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12 Great Places to Retire
Whether you prefer a permanent outdoor vacation, the culture of a college town or the excitement of city living, we have a dozen tantalizing suggestions.

For most of our lives, where we live is firmly tied to where we work. But once there's no job to commute to, we have the liberating -- and exhilarating -- opportunity to pull up stakes. Your options are limited only by your imagination and your financial wherewithal.

Studies by the Del Webb Co., designer of the original Sun City retirement communities, suggest that baby boomers are more likely than their predecessors to move in retirement. Once boomers start to retire, they will do so at a rate of more than 10,000 a day for the better part of two decades, says E. Thomas Wetzel, president of Retirement Living Information Center, a Web site that helps consumers find their ideal retirement spot.

There is no one-size-fits-all plan for this 76-million-strong generation, however. Retirees who relocate generally prefer a safe, uncrowded destination with good medical facilities and a low cost of living. But there is also a nascent trend among retirees to flee the suburbs for downtown to take advantage of all the excitement and conveniences that revitalized cities have to offer.

So if you're thinking about relocating, we've scouted the U.S. for great places to retire. Even if you're years from packing it in, this guided tour of 12 terrific destinations will give you a taste of the wide range of choices for your next phase of life. You'll find some surprises here, including a few places with wintry weather that usually (and unfairly) knocks them off most retirement lists.

The active life

St. George, Utah
With its high-desert climate, mild winters and an average of 300 sunny days a year, St. George, located in the southwestern corner of Utah, is a popular retirement destination, with an emphasis on year-round outdoor activities, including golf, hiking and biking. Set in a valley surrounded by red-rock cliffs, St. George shows off some of the most spectacular scenery in the country. Housing prices climbed nearly 14% last year, but a typical single-family house with three bedrooms and two baths still sells for about $200,000.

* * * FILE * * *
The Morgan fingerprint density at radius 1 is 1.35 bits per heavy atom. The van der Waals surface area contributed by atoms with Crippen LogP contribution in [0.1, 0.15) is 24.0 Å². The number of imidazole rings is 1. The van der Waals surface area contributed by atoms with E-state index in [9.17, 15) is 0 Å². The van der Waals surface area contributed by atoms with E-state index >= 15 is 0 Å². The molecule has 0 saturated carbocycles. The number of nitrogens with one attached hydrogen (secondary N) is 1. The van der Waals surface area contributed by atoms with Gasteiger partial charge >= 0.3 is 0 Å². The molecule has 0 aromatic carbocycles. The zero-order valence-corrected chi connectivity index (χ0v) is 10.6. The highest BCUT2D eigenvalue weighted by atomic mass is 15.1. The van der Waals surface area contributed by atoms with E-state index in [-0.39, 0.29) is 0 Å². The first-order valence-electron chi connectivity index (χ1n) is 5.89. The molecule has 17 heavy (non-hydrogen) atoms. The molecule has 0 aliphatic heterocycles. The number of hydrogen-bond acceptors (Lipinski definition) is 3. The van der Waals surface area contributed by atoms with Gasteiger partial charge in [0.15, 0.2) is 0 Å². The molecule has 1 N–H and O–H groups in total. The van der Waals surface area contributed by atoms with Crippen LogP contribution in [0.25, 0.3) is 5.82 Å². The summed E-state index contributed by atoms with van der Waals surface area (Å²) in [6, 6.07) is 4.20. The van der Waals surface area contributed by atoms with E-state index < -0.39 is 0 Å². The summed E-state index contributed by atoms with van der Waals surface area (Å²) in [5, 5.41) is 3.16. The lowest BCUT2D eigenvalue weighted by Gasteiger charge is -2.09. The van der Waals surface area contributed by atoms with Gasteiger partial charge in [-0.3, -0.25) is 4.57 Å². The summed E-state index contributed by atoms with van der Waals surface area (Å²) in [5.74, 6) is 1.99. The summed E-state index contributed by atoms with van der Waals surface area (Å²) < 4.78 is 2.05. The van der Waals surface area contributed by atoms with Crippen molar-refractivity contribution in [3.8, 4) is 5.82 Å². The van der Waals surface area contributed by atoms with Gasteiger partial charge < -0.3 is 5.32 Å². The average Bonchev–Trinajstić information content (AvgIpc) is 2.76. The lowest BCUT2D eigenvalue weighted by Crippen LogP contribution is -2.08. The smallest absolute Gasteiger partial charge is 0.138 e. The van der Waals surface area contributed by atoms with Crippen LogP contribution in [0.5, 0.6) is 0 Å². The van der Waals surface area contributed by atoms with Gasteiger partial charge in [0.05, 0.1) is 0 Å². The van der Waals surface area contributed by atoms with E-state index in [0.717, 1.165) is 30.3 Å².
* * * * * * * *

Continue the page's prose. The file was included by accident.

• Population: 62,000
  • Income tax: Maximum 7%; $4,800 retirement-income exclusion for taxpayers under 65; $7,500 for those over 65.
  • Property tax: $622 per $100,000
  • Sales tax: 6.25%

Bellingham, Wash.
With Bellingham Bay to its west and snow-capped Mount Baker to the east, Bellingham is a city designed for nature lovers. Hiking and biking trails snake throughout the city, and ski slopes are only an hour away. Housing prices in this city, known for historic Victorian neighborhoods and a thriving arts community, run the gamut, with a typical three-bedroom, two-bath house selling for about $250,000.

  • Population: 71,000
  • Income tax: None
  • Property tax: $1,200 per $100,000 of assessed value
  • Sales tax: 8.2%

Beaufort, S.C.
About 35 miles north of Hilton Head Island, Beaufort is emerging as a new destination for retirees. Its palm-tree-lined historic downtown, filled with funky restaurants, upscale shops and turn-of-the-century houses, offers the charm of Savannah but on a smaller scale. Overlooking Beaufort Bay, this town is a paradise for boaters, kayakers and fishermen, and its mild climate is ideal for year-round golf. A typical three-bedroom, two-bath house sells for about $200,000. Entertainment is plentiful, and includes performances by the Lowcountry Shakespeare Co. and the Beaufort Orchestra.

  • Population: 13,000
  • Income tax: Top rate of 7%; no tax on social security benefits or on the first $3,000 of retirement income for those under age 65, or on the first $10,000 for those over 65.
  • Property tax: $794 per $100,000 of assessed value ($50,000 is exempt for homeowners 65 and older)
  • Sales tax: 5% (prescription drugs are exempt)

Sarasota, Fla.
To some people, the words Florida and retirement are synonymous. Sarasota, on the state's gulf coast, enjoys a year-round mild climate and an active arts community as well. It has its own symphony, ballet, opera company, museums and several professional theaters. The city and surrounding county are home to more than 60 golf courses and 150 parks and recreation sites. It has a minor-league baseball team and is the spring-training headquarters for the Cincinnati Reds. A three-bedroom, two-bath house sells for a median price of $282,000.

  • Population: 53,000
  • Income Tax: None. "Intangibles" tax of $1 per $1,000 of investments not inside of retirement plans.
  • Property tax: $1,767 per $100,000 of assessed value (homestead exemption on first $25,000, and assessment hikes are limited to 3% a year for permanent residents).
  • Sales tax: 7% (food and prescription drugs are exempt)
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